As the police searched for the money, the car and the thieves,  Miller came to them with his suspicions about Twiss. To Miller, Twiss had seemed unusually cool when under the gun. An informer whispered to the Police that Freeman was the ringleader.

Robbery under arms – £400 reward

The 1914 Police Gazette reports:

A reward of four hundred pounds will be paid by the Government for such information as shall lead to the apprehension and conviction of the two masked and armed offenders, who absconded in a motor car.

Arrest of the Gang

The thieves plan was to escape to Melbourne and leave for the United States from there. So while they waited it out in Sydney you might think they would follow the old gangster advice of laying low.  Shiner Ryan did just the opposite.

Shiner Ryan

Shiner Ryan went on a date with girlfriend Ettie Kelly the night before the robbery and he told her he hoped to have good news the following day.  He saw Ettie after the robbery and gave her some money. Ettie noticed he was wearing a diamond ring and on emptying his pockets he had more money and a revolver.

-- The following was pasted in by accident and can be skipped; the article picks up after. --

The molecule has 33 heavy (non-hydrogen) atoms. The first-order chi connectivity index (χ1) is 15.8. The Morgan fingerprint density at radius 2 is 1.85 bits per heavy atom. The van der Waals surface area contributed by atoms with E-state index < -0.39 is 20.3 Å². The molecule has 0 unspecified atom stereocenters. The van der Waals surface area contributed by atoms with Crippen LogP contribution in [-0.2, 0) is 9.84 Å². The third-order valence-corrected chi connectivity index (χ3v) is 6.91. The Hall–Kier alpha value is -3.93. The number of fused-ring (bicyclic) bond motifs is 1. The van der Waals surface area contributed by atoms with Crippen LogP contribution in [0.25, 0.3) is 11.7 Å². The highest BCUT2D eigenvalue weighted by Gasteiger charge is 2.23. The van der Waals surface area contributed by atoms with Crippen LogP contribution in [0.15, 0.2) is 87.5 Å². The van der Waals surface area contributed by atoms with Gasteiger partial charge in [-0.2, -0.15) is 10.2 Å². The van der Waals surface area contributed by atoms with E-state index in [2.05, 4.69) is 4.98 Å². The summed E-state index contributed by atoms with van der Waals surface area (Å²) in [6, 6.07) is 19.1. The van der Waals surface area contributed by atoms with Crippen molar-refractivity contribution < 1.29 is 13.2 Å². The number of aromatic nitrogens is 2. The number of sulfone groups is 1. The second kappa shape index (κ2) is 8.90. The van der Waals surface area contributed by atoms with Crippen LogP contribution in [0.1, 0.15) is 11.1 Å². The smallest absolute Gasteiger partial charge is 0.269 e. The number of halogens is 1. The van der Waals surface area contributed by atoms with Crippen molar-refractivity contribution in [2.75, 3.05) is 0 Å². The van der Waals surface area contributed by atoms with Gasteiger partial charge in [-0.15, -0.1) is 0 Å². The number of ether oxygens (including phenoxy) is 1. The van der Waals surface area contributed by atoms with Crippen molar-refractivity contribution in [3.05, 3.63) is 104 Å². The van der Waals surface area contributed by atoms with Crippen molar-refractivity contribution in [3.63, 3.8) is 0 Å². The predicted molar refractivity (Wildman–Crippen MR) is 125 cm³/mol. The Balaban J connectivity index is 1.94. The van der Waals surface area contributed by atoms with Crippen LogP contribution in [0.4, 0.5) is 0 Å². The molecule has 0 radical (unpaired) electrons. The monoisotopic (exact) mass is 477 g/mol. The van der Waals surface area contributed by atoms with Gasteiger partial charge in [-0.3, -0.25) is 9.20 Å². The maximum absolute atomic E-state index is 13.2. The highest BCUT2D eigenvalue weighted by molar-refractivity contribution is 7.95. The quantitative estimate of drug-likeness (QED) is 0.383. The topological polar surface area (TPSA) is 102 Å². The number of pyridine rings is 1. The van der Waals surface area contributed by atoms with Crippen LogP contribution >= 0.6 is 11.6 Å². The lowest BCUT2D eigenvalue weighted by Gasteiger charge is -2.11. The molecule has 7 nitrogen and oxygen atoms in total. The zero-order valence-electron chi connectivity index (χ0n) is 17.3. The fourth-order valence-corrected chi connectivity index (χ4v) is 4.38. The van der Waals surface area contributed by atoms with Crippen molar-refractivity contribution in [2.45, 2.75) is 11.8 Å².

Ryan took Ettie to the jeweller’s where he bought her two bangles and a diamond cluster ring. For himself, he bought a gold watch and a gold locket set with diamonds and rubies. Then came the new wardrobe, bottles of champagne, expensive dinners and upstairs tickets for the Theatre Royal. Ryan knew how to have a good time!

Ryan sent his share of the stolen payroll money by train to his friend, Sam Faulkiner, a Melbourne bad-hat.  Ryan then disguised himself and managed to jump on a train to Melbourne to retrieve the cash. In a later police statement, he cheekily states how he managed to get on the train when the station was crawling with police:

I can tell you it is no reflection on your men that they did not catch me, your men had no chance.

Unfortunately for Ryan, when he arrived in Melbourne he discovered that Faulkiner had absconded to Tasmania with the cash. In early July, Ryan was arrested in Melbourne. Officers found £600 in a glass jar hidden in the chimney.  This was the only money ever recovered from the Eveleigh robbery.

Jewey Freeman

On 24 June, Samuel Freeman (Jewey) was arrested at Strathfield Station as he was boarding a Melbourne Express. Freeman stated that on the day of the robbery he had been at the Races. He was charged with armed robbery and assault.